Laughing at satire leads to understanding

By: Andrew Koerner, Columnist, Senior

The last issue of Flyer News featured a piece of satire expertly written by a great friend of mine, Jack Schlueter. Schlueter posed a humorous scenario where AVIATE caused the Marianist brothers living in the student neighborhood to lose their house due to a lack of PATH points.

Satire is a huge part of the world we live in today, and inserting humor into the news is a big reason why Jon Stewart, Stephen Colbert and John Oliver have become go-to sources of news for many people. That being said, it is important that we remember not to downplay the issue at hand just because we laughed at it. The issue at hand here is that AVIATE is unfair.

In the last article I wrote, I said that housing’s main goal in implementing AVIATE was to eliminate stress over housing and give students control. I now understand that there are greater issues at hand.

You can pick up a newspaper daily and read stories about overconsumption of alcohol and sexual assault at colleges around the country. The University of Dayton is a university attached to mission. The Department of Housing and Residence Life created AVIATE not only to try to reduce stress over housing but also to be proactive in the education of the complete person; the aim is to get more people on board to learn about these unfortunate issues in our society today and stand up to them.

As we all know by now, the system is not perfect and many are unsatisfied with the sense of forced attendance at events. AVIATE is not inherently mandatory but, in essence, it is if you want a realistic shot at getting a preferred house or ideal location. Long before AVIATE though, myself and other resident assistants were encouraged each year to motivate students to get as involved as possible. Two years later, they may not be involved in as many organizations as they originally joined, but I hope they found something that matches their passions. Some have gone on to be great leaders on campus and, for them, it is simply exhausting to feel a need to attend even one more hour at an event you may or may not enjoy.

Incentivizing housing, as AVIATE has done, dictates what it means to have a worthy college experience. Rather than being rewarded for getting involved, students are punished. Having an absurd number of events to go to gives those that aren’t involved on campus a huge advantage over those who involve themselves in other organizations. It can’t be assumed that everyone will go with the right intent to learn and grow as an individual.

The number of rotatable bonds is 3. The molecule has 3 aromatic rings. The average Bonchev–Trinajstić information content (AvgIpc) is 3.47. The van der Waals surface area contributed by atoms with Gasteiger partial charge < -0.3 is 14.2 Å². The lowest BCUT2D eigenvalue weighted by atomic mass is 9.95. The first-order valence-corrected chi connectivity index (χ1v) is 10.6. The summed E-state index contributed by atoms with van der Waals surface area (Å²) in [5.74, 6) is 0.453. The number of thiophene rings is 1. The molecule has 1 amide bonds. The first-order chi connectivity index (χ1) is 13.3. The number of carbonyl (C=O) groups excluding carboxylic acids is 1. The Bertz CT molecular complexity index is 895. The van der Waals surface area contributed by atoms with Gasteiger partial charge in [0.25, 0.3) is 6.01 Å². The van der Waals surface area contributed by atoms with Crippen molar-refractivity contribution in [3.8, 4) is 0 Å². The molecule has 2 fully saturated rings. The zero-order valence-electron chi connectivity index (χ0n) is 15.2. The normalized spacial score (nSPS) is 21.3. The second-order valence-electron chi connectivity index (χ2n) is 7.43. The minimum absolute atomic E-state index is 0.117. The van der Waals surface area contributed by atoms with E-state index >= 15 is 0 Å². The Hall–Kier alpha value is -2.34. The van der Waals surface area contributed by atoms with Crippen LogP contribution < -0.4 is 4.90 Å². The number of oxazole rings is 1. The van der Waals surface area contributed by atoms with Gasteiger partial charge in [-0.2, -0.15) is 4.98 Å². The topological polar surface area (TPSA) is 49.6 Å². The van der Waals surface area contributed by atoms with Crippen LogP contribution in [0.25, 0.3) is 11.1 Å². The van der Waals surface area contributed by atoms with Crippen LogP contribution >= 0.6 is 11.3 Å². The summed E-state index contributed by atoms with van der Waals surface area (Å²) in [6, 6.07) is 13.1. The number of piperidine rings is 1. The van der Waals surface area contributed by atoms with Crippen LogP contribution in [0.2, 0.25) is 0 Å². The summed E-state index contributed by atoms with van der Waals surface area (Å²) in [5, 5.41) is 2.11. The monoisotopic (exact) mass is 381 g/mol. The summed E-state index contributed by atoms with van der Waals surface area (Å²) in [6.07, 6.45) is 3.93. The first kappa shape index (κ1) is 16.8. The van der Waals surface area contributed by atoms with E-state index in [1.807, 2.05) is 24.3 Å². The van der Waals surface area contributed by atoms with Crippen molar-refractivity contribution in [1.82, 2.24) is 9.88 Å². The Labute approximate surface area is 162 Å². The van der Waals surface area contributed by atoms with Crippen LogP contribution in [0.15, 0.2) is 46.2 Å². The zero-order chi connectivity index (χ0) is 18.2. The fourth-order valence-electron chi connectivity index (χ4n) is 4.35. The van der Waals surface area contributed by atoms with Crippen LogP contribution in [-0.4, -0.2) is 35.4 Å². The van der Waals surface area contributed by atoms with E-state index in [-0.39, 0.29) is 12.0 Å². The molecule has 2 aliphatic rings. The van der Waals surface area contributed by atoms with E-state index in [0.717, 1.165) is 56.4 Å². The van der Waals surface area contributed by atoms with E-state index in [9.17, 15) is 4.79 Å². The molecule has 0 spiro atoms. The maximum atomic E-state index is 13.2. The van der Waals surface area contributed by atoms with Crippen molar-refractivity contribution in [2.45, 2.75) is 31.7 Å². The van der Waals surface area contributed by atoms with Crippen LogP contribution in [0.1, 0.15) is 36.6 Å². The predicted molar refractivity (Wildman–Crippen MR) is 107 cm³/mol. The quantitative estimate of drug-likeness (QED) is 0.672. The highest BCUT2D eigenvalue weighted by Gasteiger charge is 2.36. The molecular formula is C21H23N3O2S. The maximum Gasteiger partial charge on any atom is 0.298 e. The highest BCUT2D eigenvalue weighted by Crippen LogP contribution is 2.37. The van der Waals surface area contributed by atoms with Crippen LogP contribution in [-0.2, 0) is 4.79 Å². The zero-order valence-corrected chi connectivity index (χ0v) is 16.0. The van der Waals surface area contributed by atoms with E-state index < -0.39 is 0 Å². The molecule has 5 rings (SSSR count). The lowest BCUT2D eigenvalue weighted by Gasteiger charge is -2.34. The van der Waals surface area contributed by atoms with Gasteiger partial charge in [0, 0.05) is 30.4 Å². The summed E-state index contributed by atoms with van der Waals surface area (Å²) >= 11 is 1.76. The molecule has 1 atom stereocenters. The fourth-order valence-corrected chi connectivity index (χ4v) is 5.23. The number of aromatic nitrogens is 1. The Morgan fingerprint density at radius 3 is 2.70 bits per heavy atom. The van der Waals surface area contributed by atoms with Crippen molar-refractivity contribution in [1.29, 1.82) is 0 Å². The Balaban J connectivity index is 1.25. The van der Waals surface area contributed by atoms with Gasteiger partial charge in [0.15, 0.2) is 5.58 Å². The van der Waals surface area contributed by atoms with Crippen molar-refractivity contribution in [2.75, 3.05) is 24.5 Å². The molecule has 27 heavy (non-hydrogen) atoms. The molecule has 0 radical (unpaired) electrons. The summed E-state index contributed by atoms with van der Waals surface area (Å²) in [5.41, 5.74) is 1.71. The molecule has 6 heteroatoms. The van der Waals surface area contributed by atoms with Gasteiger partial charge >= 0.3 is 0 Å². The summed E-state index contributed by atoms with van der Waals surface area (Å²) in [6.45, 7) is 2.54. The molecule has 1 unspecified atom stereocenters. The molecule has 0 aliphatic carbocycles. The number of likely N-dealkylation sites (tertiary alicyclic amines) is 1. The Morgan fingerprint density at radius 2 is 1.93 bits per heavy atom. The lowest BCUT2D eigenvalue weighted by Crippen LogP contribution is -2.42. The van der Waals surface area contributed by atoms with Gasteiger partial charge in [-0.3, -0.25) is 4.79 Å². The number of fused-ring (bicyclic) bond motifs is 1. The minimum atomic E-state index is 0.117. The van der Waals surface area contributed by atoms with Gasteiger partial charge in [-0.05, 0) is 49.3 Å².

I know from growing up in a Catholic school system that you can’t rely on going to classes and church alone to turn someone into a person of faith; the person has to have a genuine desire. It wasn’t until I was free to explore on my own that I was able to form any sort of identity with religion. Housing hopes that people who go to PATH events out of obligation and without the right intent will get something out of them unexpectedly, but these pleasant surprises cannot be guaranteed. As a result, the system is unfair.

Four of my residents in Lawnview Apartments this year formed a housing group in hope of getting a house. The online indicator displayed green for nearly all of their preferences; they had gone to community building meetings, scheduled house meetings with me and managed to make it to a number of PATH events in spite of their high involvement on campus. In addition, they were excellent at creating an environment where community could exist within their apartment and frequently invited people over. Their placement was Caldwell Apartments.

Housing knows that there are issues with AVIATE, and they are encouraging input on how to improve the system. One issue I have is that of redundancy. I believe that rising seniors could end up hearing a lot of the same things they heard at PATH events in previous years.

If the ultimate goal is to educate students on issues that damage the college experience, why not have an online training and test created to give to students? The higher a student scores, the better their stock is in housing. I don’t believe this is the way to go, but possible solutions have to start somewhere. Even simply limiting the number of PATH events a person can attend per month would make it fairer to students who have taken on a great deal.

I believe we can do away with the stress of the lottery and the unfairness of AVIATE and create something better. But, it will take thoughtful conversations and more input on the part of the student body.